The simplest possible approach is perhaps to use a frequency criterion to select the “important” keywords in a document. However, this method was generally found to lead to poor results, and consequently other methods were explored. The state of the art in this area is currently represented by supervised learning methods, where a system is trained to recognize keywords in a text, based on lexical and syntactic features.The expected end result for this application is a set of words or phrases that are representative for a given natural language text. The units to be ranked are therefore sequences of one or more lexical units extracted from text, and these represent the vertices that are added to the text graph. Any relation that can be defined between two lexical units is a potentially useful connection (edge) that can be added between two such vertices. We are using a co-occurrence relation, controlled by the distance between word occurrences: two vertices are connected if their corresponding lexical units co-occur within a window of maximum N words, where N can be set anywhere from 2 to 10 words.
The vertices added to the graph can be restricted with syntactic filters, which select only lexical units of a certain part of speech. One can for instance consider only nouns and verbs for addition to the graph, and consequently draw potential edges based only on relations that can be established between nouns and verbs. We experimented with various syntactic filters, including: all open class words, nouns and verbs only, etc., with best results observed for nouns and adjectives only. The TextRank keyword extraction algorithm is fully unsupervised, and proceeds as follows. First, the text is tokenized, and annotated with part of speech tags – a preprocessing step required to enable the application of syntactic filters. To avoid excessive growth of the graph size by adding all possible combinations of sequences consisting of more than one lexical unit (ngrams), we consider only single words as candidates for addition to the graph, with multi-word keywords being eventually reconstructed in the post-processing phase. Next, all lexical units that pass the syntactic filter are added to the graph, and an edge is added between those lexical units that co-occur within a window of words. After the graph is constructed (undirected unweighted graph), the score associated with each vertex is set to an initial value of 1, and the ranking algorithm described in above is run on the graph for several iterations until it converges – usually for 20-30 iterations, at a threshold of 0.0001.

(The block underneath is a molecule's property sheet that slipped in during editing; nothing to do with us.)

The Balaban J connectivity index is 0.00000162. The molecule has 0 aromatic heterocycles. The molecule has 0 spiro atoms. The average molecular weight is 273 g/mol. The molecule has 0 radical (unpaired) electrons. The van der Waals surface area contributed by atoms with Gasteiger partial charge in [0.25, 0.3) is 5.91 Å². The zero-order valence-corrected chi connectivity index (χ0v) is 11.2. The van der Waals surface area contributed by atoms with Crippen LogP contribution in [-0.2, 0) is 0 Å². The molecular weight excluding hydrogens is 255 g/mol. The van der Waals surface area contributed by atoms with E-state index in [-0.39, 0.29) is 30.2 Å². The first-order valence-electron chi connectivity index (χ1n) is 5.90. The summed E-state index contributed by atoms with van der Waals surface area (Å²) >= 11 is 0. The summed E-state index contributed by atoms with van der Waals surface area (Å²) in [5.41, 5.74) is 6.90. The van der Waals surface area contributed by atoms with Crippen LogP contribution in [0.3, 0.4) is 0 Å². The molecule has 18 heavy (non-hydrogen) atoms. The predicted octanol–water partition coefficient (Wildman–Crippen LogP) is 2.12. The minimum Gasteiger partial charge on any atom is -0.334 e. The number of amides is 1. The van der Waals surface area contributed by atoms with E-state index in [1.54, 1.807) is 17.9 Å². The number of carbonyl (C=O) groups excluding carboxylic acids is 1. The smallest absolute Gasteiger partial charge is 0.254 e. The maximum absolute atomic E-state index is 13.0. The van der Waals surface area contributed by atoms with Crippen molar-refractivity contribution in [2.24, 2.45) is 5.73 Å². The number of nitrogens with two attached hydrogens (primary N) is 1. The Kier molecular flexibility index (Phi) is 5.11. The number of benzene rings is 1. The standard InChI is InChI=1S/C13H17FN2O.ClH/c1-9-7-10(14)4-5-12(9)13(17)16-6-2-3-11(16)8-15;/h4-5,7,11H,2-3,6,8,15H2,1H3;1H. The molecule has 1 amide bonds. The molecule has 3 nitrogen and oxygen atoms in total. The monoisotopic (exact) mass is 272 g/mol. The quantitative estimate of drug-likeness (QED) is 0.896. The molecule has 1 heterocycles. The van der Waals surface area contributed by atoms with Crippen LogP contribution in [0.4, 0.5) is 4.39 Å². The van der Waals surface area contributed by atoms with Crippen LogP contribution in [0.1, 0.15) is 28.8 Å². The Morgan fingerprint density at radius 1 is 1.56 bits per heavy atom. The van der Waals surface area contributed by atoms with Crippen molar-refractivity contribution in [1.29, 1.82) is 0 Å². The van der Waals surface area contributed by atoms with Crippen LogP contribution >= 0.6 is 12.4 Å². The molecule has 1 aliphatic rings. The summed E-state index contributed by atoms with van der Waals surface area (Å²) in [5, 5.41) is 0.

In a way, the problem of sentence extraction can be regarded as similar to keyword extraction, since both applications aim at identifying sequences that are more “representative” for the given text. In keyword extraction, the candidate text units consist of words or phrases, whereas in sentence extraction, we deal with entire sentences. Algorithm turns out to be well suited for this type of applications, since it allows for a ranking over text units that is recursively computed based on information drawn from the entire text.
To apply our service, we first need to build a graph associated with the text, where the graph vertices are representative for the units to be ranked. For the task of sentence extraction, the goal is to rank entire sentences, and therefore a vertex is added to the graph for each sentence in the text.
The co-occurrence relation used for keyword extraction cannot be applied here, since the text units in consideration are significantly larger than one or few words, and “co-occurrence” is not a meaningful relation for such large contexts. Instead, we are defining a different relation, which determines a connection between two sentences if there is a “similarity” relation between them, where “similarity” is measured as a function of their content overlap. Such a relation between two sentences can be seen as a process of “recommendation”: a sentence that addresses certain concepts in a text, gives the reader a “recommendation” to refer to other sentences in the text that address the same concepts, and therefore a link can be drawn between any two such sentences that share common content.
The overlap of two sentences can be determined simply as the number of common tokens between the lexical representations of the two sentences, or it can be run through syntactic filters, which only count words of a certain syntactic category, e.g. all open class words, nouns and verbs, etc. Moreover, to avoid promoting long sentences, we are using a normalization factor, and divide the content overlap of two sentences with the length of each sentence.
At the end we will have a list of keywords which will be used as tags and one selected sentence for full text search approach.

All code is available on GitHub. Good luck!


Author: Volodymyr Pavliukevych

Senior Software Engineer, Data Scientist.

Senior Software Engineer, Data Scientist.